• Acropolis Museum (Athens): Athens' newest high-profile museum is also its most stunning. This impressive five-story building handsomely displays the riches that adorned the Acropolis in its heyday: stunning sculptures, statues, free-standing objects, and 36 of the original 115 frieze panels that remain in Greece. More than any other ancient pieces, the Parthenon friezes’ fragments of exquisitely carved marble capture snippets of good-natured divinity and humanity—in one, the goddess Athena Nike fastens her sandal (something you didn’t think goddesses had to do). Priests, soldiers, and ordinary citizens parade across the marble strip, and you almost want to jump in and join the procession. On the lower levels, visitors can peer through glass panels at the ongoing excavations of an ancient Athenian neighborhood and an early Christian settlement.
  • National Archaeological Museum (Athens): You don’t have to be a classics scholar to realize you’ve stumbled into an embarrassment of riches here. This stunning collection has it all: superb red- and black-figured vases, bronze statues, Mycenaean gold, marble reliefs of gods and goddesses. There’s no need to be methodical in your approach: Just wander and stop in front of the pieces that catch your eye—all those figures frozen in marble for eternity; all that gold, jewelry, and pottery. Irresistible favorites are the colorful frescoes that capture residents of the Minoan settlement of Akrotiri on Santorini going about everyday life as it was more than 3,500 years ago.
  • Museum of Popular Greek Musical Instruments (Athens): Life-size photos of musicians beside their actual instruments and recordings of traditional Greek music make this one of the country's most charming museums. On our last visit, an elderly Greek gentleman listened to some music, transcribed it, stepped into the courtyard, and played it on his own violin!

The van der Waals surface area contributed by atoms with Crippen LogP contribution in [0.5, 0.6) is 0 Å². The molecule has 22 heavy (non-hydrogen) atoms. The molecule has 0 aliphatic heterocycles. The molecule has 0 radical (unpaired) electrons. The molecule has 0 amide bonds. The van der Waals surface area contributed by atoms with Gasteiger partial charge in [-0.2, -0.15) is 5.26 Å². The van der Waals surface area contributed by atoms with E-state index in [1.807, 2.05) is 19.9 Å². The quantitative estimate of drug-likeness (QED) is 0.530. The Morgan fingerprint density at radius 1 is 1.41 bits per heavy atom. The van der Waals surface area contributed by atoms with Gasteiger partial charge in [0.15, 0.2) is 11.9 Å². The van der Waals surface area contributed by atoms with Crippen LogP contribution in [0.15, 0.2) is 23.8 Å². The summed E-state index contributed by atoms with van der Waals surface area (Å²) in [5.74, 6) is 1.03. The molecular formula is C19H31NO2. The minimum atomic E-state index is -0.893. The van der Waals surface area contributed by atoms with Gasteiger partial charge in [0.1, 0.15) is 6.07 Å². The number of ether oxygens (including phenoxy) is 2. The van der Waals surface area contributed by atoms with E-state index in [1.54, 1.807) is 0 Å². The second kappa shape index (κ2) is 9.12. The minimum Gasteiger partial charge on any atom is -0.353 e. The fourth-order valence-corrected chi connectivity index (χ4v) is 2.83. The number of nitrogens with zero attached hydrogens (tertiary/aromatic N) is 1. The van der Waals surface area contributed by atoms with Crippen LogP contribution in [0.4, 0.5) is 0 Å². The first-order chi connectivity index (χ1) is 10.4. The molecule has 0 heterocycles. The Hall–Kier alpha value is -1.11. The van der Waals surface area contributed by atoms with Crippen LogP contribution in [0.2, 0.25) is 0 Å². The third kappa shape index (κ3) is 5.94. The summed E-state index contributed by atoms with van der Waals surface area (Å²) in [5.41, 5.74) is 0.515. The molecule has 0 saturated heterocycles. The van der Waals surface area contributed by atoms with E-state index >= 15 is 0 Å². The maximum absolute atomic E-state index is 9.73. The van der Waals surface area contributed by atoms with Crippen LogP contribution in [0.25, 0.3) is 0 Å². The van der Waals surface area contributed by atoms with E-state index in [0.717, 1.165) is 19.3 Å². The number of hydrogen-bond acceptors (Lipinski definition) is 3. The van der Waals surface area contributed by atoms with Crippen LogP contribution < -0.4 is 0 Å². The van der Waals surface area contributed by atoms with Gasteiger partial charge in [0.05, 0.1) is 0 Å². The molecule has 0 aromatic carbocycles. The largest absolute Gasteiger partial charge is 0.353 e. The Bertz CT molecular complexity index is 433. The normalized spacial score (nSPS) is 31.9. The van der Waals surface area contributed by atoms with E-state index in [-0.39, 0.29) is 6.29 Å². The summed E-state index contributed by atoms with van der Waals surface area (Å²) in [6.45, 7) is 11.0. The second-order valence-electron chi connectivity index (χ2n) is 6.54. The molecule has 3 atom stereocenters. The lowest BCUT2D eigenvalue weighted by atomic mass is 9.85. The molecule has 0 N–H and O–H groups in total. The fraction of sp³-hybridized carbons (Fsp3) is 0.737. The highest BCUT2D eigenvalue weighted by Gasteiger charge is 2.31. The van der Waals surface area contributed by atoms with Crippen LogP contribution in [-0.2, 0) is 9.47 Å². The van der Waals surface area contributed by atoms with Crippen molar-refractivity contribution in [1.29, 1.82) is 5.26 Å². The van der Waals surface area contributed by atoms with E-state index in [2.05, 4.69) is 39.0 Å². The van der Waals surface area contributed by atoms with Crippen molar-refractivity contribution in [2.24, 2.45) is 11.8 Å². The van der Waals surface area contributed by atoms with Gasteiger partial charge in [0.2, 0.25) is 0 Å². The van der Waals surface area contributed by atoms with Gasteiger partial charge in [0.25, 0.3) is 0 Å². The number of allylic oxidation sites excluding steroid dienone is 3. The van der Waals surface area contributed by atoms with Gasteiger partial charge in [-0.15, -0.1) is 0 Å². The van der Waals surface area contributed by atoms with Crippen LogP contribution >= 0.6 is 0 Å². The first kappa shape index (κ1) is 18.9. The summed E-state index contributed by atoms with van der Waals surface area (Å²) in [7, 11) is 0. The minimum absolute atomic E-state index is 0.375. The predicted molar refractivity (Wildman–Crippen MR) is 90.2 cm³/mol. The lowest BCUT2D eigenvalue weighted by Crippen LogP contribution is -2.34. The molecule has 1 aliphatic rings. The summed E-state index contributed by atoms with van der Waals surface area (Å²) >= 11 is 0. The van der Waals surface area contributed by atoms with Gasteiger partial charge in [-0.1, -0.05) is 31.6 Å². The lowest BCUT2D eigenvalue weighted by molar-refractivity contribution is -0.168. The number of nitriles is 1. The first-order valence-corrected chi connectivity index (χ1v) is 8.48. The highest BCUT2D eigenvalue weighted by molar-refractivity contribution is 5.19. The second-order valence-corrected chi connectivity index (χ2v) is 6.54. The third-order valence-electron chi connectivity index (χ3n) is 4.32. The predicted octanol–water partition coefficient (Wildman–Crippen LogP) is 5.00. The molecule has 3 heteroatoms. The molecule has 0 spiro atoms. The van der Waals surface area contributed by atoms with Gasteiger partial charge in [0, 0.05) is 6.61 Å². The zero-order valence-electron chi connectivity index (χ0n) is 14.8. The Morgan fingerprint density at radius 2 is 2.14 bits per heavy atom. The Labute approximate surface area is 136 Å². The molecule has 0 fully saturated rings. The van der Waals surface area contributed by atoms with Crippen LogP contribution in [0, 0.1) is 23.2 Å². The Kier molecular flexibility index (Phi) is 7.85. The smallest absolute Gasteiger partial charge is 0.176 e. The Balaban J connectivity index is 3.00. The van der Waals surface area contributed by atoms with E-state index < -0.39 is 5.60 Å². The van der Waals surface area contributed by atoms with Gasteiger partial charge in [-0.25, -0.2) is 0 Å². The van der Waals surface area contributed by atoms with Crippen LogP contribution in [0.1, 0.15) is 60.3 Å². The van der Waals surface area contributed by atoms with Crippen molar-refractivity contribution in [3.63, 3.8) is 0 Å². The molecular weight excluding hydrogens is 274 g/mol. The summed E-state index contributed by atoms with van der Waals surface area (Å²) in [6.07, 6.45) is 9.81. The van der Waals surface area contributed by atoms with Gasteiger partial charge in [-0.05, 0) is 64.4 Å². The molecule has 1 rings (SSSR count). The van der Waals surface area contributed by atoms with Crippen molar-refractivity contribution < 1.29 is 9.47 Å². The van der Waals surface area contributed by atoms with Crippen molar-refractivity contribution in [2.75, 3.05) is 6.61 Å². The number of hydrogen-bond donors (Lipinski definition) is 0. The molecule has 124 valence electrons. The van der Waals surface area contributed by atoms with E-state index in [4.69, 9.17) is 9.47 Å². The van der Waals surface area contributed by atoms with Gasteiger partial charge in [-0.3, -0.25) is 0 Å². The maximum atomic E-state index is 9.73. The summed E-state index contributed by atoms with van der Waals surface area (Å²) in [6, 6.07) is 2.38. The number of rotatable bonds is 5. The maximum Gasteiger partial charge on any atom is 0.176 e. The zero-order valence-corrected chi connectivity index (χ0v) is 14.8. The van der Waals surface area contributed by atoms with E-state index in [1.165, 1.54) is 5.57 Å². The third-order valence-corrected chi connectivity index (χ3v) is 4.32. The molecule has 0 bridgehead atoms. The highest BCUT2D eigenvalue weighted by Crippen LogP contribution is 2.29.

• Museum of Cycladic Art (Athens): It’s hard to distinguish the smooth, oblong, elongated figures from the modern pieces of Henry Moore, Picasso, and Modigliani they’ve inspired. More than 300 of these magnificent, 3,500-year-old masterworks are housed in this museum’s light-filled modern galleries. Their timelessness is haunting.
  • Archaeological Museum of Iraklion (Crete): Few museums can boast of holding virtually all the important remains of a major culture. This museum can do just that with its Minoan collection, including elegant bronze and stone figurines and exquisite gold jewelry. In the superb frescoes from Knossos, the athletes, dancers, and other subjects seem to reach across the millennia and touch us—so palpably you can understand why a modern French archaeologist looked at a 4,000-year-old scene of flounce-skirted court ladies and exclaimed, “Les Parisiennes!”, giving the fresco its modern nickname. The museum also contains Neolithic, Archaic Greek, and Roman finds from throughout Crete.
  • Archaeological Museum of Chania (Crete): Let's hear it for a truly engaging provincial museum, not one full of masterworks but rather of representative works from thousands of years, a collection that lets us see how many people experienced their different worlds. All this, in a former Italian Renaissance church that feels like and is a special place.
  • Archaeological Museum of Thessaloniki & Museum of Byzantine Culture (Northern Greece): These side-by-side museums showcase the art and architecture of Thessaloniki and Northern Greece from the earliest days to the Byzantine era and its legacy.
  • Archaeological Museum of Paros (Paros): The carved Parthenon scenes in Athens aren’t the only famous marble carvings in Greece. At the Archaeological Museum in Parikia, a fragment of the Parian Chronicle captures a march of Alexander the Great and other scenes from Greece’s distant past. Another frieze nearby portrays the poet Archilochus, a 7th-century-B.C. master of the bon mot who famously sniped, “‘Tis thy friends that make thee choke with rage.”
  • The Bank of Piraeus has sponsored a number of absolutely superb museums (some with rather clunky names!) throughout Greece, including the Museum of Marble Crafts on Tinos; the Museum of the Olive and Greek Olive Oil in Sparta; the Open-Air Water Power Museum in Dimitsana, Arkadia; the Rooftiles and Brickworks Museum in Volos; and the Museum of Industrial Olive Oil Production on Lesbos. Check www.piop.gr for more information on these terrific interactive and educational small museums.

Note: This information was accurate when it was published, but can change without notice. Please be sure to confirm all rates and details directly with the companies in question before planning your trip.